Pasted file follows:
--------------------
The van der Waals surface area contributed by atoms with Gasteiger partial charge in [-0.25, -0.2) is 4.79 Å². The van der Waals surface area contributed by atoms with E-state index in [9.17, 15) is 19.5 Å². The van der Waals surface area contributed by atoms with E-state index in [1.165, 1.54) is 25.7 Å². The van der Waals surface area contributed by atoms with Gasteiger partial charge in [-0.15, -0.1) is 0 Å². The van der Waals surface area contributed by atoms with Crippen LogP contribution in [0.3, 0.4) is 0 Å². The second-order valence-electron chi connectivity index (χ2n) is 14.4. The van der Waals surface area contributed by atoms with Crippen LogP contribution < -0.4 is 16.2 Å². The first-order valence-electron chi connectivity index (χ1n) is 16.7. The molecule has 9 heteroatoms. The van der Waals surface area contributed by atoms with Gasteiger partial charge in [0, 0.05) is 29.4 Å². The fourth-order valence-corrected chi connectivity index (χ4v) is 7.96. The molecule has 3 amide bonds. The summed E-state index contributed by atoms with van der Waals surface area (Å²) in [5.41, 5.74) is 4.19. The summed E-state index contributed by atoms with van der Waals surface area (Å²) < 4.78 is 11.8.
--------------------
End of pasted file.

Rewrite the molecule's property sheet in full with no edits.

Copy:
The van der Waals surface area contributed by atoms with Gasteiger partial charge in [-0.25, -0.2) is 4.79 Å². The van der Waals surface area contributed by atoms with E-state index in [9.17, 15) is 19.5 Å². The van der Waals surface area contributed by atoms with E-state index in [1.165, 1.54) is 25.7 Å². The van der Waals surface area contributed by atoms with Gasteiger partial charge in [-0.15, -0.1) is 0 Å². The van der Waals surface area contributed by atoms with Crippen LogP contribution in [0.3, 0.4) is 0 Å². The second-order valence-electron chi connectivity index (χ2n) is 14.4. The van der Waals surface area contributed by atoms with Crippen LogP contribution < -0.4 is 16.2 Å². The first-order valence-electron chi connectivity index (χ1n) is 16.7. The molecule has 9 heteroatoms. The van der Waals surface area contributed by atoms with Gasteiger partial charge in [0, 0.05) is 29.4 Å². The fourth-order valence-corrected chi connectivity index (χ4v) is 7.96. The molecule has 3 amide bonds. The summed E-state index contributed by atoms with van der Waals surface area (Å²) in [5.41, 5.74) is 4.19. The summed E-state index contributed by atoms with van der Waals surface area (Å²) < 4.78 is 11.8.